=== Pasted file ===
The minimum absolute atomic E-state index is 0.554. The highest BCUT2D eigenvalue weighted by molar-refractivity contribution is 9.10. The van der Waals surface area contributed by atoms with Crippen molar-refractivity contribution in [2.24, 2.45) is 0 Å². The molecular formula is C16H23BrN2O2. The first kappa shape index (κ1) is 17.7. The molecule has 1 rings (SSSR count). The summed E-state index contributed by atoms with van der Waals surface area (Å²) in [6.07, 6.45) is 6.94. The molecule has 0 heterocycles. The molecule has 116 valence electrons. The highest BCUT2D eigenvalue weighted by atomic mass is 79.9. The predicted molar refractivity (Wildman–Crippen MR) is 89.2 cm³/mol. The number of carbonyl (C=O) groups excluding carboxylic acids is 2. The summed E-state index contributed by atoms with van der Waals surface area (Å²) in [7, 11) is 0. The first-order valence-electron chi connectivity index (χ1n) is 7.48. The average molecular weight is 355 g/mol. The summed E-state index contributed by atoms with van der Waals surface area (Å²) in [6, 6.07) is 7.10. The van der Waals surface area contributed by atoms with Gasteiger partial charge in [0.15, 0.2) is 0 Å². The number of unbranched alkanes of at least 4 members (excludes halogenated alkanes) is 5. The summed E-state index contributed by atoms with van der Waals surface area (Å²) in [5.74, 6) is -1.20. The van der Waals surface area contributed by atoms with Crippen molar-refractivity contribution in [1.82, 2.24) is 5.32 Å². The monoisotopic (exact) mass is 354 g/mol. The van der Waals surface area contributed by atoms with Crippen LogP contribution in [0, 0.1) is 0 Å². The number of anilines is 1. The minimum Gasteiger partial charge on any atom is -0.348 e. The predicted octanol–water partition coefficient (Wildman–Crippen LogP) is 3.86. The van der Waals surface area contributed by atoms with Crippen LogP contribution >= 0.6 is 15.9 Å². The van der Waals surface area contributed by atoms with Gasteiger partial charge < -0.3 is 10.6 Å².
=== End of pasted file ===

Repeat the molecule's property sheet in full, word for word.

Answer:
The minimum absolute atomic E-state index is 0.554. The highest BCUT2D eigenvalue weighted by molar-refractivity contribution is 9.10. The van der Waals surface area contributed by atoms with Crippen molar-refractivity contribution in [2.24, 2.45) is 0 Å². The molecular formula is C16H23BrN2O2. The first kappa shape index (κ1) is 17.7. The molecule has 1 rings (SSSR count). The summed E-state index contributed by atoms with van der Waals surface area (Å²) in [6.07, 6.45) is 6.94. The molecule has 0 heterocycles. The molecule has 116 valence electrons. The highest BCUT2D eigenvalue weighted by atomic mass is 79.9. The predicted molar refractivity (Wildman–Crippen MR) is 89.2 cm³/mol. The number of carbonyl (C=O) groups excluding carboxylic acids is 2. The summed E-state index contributed by atoms with van der Waals surface area (Å²) in [7, 11) is 0. The first-order valence-electron chi connectivity index (χ1n) is 7.48. The average molecular weight is 355 g/mol. The summed E-state index contributed by atoms with van der Waals surface area (Å²) in [6, 6.07) is 7.10. The van der Waals surface area contributed by atoms with Gasteiger partial charge in [0.15, 0.2) is 0 Å². The number of unbranched alkanes of at least 4 members (excludes halogenated alkanes) is 5. The summed E-state index contributed by atoms with van der Waals surface area (Å²) in [5.74, 6) is -1.20. The van der Waals surface area contributed by atoms with Crippen molar-refractivity contribution in [1.82, 2.24) is 5.32 Å². The monoisotopic (exact) mass is 354 g/mol. The van der Waals surface area contributed by atoms with Crippen LogP contribution in [0, 0.1) is 0 Å². The number of anilines is 1. The minimum Gasteiger partial charge on any atom is -0.348 e. The predicted octanol–water partition coefficient (Wildman–Crippen LogP) is 3.86. The van der Waals surface area contributed by atoms with Crippen LogP contribution >= 0.6 is 15.9 Å². The van der Waals surface area contributed by atoms with Gasteiger partial charge < -0.3 is 10.6 Å².